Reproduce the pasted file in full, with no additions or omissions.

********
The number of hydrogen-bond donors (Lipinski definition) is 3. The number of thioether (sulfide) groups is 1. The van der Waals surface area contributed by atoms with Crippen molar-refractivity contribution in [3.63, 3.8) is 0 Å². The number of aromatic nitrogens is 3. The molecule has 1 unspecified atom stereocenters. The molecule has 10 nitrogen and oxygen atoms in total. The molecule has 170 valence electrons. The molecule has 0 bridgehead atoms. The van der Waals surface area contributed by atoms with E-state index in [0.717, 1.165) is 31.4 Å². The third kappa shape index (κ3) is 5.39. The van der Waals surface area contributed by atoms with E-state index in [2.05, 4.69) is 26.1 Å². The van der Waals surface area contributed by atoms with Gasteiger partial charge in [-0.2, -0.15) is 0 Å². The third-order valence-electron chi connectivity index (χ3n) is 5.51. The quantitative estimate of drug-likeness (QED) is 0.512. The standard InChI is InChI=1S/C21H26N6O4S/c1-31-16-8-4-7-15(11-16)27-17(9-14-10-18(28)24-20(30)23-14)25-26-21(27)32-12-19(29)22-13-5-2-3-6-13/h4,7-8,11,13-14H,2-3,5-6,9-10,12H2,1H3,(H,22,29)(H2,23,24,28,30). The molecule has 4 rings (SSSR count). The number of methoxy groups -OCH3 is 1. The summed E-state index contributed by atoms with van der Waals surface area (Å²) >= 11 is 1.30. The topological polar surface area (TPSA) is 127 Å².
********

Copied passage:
The number of hydrogen-bond donors (Lipinski definition) is 3. The number of thioether (sulfide) groups is 1. The van der Waals surface area contributed by atoms with Crippen molar-refractivity contribution in [3.63, 3.8) is 0 Å². The number of aromatic nitrogens is 3. The molecule has 1 unspecified atom stereocenters. The molecule has 10 nitrogen and oxygen atoms in total. The molecule has 170 valence electrons. The molecule has 0 bridgehead atoms. The van der Waals surface area contributed by atoms with E-state index in [0.717, 1.165) is 31.4 Å². The third kappa shape index (κ3) is 5.39. The van der Waals surface area contributed by atoms with E-state index in [2.05, 4.69) is 26.1 Å². The van der Waals surface area contributed by atoms with Gasteiger partial charge in [-0.2, -0.15) is 0 Å². The third-order valence-electron chi connectivity index (χ3n) is 5.51. The quantitative estimate of drug-likeness (QED) is 0.512. The standard InChI is InChI=1S/C21H26N6O4S/c1-31-16-8-4-7-15(11-16)27-17(9-14-10-18(28)24-20(30)23-14)25-26-21(27)32-12-19(29)22-13-5-2-3-6-13/h4,7-8,11,13-14H,2-3,5-6,9-10,12H2,1H3,(H,22,29)(H2,23,24,28,30). The molecule has 4 rings (SSSR count). The number of methoxy groups -OCH3 is 1. The summed E-state index contributed by atoms with van der Waals surface area (Å²) >= 11 is 1.30. The topological polar surface area (TPSA) is 127 Å².